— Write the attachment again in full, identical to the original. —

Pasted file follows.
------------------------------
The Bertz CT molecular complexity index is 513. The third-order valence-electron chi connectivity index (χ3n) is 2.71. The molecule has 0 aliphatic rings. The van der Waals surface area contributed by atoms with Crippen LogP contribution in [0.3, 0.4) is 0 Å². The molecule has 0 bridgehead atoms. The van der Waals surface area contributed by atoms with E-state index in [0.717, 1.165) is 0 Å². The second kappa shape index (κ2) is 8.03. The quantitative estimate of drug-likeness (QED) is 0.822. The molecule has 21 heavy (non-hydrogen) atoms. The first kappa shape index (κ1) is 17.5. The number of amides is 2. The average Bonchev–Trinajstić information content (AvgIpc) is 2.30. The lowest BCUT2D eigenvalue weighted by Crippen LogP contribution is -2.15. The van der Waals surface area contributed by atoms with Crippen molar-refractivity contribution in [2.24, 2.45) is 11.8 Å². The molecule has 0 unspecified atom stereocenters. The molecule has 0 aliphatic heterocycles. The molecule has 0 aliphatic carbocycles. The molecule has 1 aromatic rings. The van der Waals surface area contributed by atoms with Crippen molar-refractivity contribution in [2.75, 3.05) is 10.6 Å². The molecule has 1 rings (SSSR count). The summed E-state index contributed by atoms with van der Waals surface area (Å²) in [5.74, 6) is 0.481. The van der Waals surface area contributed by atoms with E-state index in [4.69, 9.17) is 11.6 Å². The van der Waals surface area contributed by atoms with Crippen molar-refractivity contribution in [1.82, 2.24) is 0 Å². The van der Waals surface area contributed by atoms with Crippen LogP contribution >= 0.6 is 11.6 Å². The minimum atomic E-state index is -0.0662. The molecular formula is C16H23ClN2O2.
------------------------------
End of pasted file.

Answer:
The Bertz CT molecular complexity index is 513. The third-order valence-electron chi connectivity index (χ3n) is 2.71. The molecule has 0 aliphatic rings. The van der Waals surface area contributed by atoms with Crippen LogP contribution in [0.3, 0.4) is 0 Å². The molecule has 0 bridgehead atoms. The van der Waals surface area contributed by atoms with E-state index in [0.717, 1.165) is 0 Å². The second kappa shape index (κ2) is 8.03. The quantitative estimate of drug-likeness (QED) is 0.822. The molecule has 21 heavy (non-hydrogen) atoms. The first kappa shape index (κ1) is 17.5. The number of amides is 2. The average Bonchev–Trinajstić information content (AvgIpc) is 2.30. The lowest BCUT2D eigenvalue weighted by Crippen LogP contribution is -2.15. The van der Waals surface area contributed by atoms with Crippen molar-refractivity contribution in [2.24, 2.45) is 11.8 Å². The molecule has 0 unspecified atom stereocenters. The molecule has 0 aliphatic heterocycles. The molecule has 0 aliphatic carbocycles. The molecule has 1 aromatic rings. The van der Waals surface area contributed by atoms with Crippen molar-refractivity contribution in [2.75, 3.05) is 10.6 Å². The molecule has 1 rings (SSSR count). The summed E-state index contributed by atoms with van der Waals surface area (Å²) in [5.74, 6) is 0.481. The van der Waals surface area contributed by atoms with E-state index in [4.69, 9.17) is 11.6 Å². The van der Waals surface area contributed by atoms with Crippen molar-refractivity contribution in [1.82, 2.24) is 0 Å². The van der Waals surface area contributed by atoms with Crippen LogP contribution >= 0.6 is 11.6 Å². The minimum atomic E-state index is -0.0662. The molecular formula is C16H23ClN2O2.